The Latin Americanist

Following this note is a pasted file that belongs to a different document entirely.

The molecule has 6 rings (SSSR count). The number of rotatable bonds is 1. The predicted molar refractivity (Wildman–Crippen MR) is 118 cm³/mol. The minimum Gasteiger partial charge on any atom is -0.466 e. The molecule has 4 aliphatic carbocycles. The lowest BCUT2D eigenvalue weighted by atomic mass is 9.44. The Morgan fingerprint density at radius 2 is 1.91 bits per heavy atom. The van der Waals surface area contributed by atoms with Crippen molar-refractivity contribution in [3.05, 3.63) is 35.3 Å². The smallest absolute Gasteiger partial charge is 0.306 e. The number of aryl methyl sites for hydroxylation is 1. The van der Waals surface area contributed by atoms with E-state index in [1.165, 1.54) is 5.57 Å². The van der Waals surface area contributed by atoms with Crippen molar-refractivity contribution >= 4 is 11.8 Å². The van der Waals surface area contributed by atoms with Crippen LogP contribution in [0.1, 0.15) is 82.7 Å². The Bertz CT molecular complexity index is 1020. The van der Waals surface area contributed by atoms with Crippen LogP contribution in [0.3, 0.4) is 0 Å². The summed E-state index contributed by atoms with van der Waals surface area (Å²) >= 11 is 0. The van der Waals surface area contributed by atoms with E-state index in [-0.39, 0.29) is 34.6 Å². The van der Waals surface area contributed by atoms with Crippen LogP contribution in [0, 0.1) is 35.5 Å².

This article uses the translation history of North American James Fenimore Cooper's 1826 Last of the Mohicans to explore the place of race in nineteenth-century republican discourse as it circulated in the Atlantic World. Based not on Cooper's original, but on Auguste Defauconpret's 1826 French translation, le Dernier des mohicans, Vicente Pagasartundua's 1832 Último de los mohicanos, like many republican-oriented works in the early nineteenth century, was translated in Spain for a Spanish American audience. Traveling from pre-Jacksonian New York to Orleanist Paris to absolutist Madrid, Cooper's novel and its translations participate in a transnational conversation on the role of racial hierarchies in republican government –particularly, as I will show, in regards to the question of the place of Afro-descendants in the republic, a contentious issue in the U.S., France, Spain, and Latin America as the Atlantic World faced events such as the rise of Jacksonian Democracy, the Haitian Revolution, the Cádiz Constitution, and the independence of the Spanish Main.
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